Frequently when you see a drag-and-drop interface on the Web, nodes are being cloned—that is, copies of the original nodes are being made (using the
cloneNode method, described in the next section). This is done because it is more efficient to clone the node that is being dragged than it would be to detach it from its original location in the DOM, reattach it, and then move it. This is especially true in the case where a user tries to drop the node outside of the defined drop target—the cloned node is deleted and the original node is then shown again, without having to be detached and reattached. If the cloned node is successfully dropped into the target node, then it remains, and the original node is deleted. Cloning can also be useful in the case where you do not want the original node to be removed or hidden until the cloned node is dropped into a target.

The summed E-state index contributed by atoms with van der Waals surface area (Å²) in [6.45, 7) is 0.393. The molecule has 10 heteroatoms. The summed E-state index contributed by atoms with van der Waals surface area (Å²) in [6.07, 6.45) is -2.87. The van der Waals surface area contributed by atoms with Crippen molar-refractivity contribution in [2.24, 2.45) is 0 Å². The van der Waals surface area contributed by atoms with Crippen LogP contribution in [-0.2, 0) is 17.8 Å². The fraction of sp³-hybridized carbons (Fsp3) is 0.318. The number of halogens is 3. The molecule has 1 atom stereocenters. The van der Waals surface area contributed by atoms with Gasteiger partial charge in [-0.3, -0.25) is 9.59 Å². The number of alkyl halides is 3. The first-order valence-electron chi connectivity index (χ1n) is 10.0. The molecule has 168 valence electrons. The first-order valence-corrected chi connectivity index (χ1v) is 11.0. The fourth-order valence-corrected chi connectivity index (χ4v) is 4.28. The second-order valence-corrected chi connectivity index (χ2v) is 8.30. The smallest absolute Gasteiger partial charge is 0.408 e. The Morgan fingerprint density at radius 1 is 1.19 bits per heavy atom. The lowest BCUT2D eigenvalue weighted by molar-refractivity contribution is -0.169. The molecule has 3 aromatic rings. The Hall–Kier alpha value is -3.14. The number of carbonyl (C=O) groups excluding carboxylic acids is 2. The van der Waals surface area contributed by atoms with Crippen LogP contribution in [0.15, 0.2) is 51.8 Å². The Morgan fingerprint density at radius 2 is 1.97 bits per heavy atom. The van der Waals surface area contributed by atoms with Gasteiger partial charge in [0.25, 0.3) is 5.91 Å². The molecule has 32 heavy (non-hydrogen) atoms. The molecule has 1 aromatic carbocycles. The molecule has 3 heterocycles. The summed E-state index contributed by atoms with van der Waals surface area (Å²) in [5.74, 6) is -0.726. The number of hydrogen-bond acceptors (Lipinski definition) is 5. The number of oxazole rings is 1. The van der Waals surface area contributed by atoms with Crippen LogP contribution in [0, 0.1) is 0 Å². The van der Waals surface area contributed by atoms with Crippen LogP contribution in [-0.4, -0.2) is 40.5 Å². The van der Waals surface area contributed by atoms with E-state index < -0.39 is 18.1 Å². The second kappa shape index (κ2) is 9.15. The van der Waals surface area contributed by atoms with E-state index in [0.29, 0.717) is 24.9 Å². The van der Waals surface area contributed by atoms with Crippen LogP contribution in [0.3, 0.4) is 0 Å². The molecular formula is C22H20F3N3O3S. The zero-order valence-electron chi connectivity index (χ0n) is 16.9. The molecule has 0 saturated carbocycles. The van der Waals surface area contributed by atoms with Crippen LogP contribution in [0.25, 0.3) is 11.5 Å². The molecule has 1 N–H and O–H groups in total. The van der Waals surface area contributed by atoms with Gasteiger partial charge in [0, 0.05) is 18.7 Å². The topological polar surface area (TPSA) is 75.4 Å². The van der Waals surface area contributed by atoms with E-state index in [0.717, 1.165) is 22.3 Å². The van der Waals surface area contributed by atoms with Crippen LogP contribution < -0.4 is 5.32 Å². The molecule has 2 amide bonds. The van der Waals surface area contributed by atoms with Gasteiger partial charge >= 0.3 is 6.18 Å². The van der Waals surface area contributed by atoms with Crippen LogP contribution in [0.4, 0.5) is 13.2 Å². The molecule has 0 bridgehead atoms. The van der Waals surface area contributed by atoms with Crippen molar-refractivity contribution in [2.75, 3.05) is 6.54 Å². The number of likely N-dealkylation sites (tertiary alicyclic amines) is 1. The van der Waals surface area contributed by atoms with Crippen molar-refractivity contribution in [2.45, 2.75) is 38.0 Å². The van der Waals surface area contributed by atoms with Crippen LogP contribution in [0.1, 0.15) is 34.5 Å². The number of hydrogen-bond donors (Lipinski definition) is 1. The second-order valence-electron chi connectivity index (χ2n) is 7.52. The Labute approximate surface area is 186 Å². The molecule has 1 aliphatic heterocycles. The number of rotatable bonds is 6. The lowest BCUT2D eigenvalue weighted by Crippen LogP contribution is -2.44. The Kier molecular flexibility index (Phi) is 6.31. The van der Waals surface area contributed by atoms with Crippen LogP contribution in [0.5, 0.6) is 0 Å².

Another use case in which cloning is useful is for copying nodes. For instance, an interface may need to provide the functionality for classifying items by one or more characteristics. This functionality could be accomplished by creating an interface that allows a user to drop items into different drop targets, which could be easily accomplished by cloning nodes.
A third use case is that you want to perform some calculations based on a node’s dimensions. For instance, if the node contains text of an unknown length that needs to be truncated in a unique fashion—e.g., the beginning and ...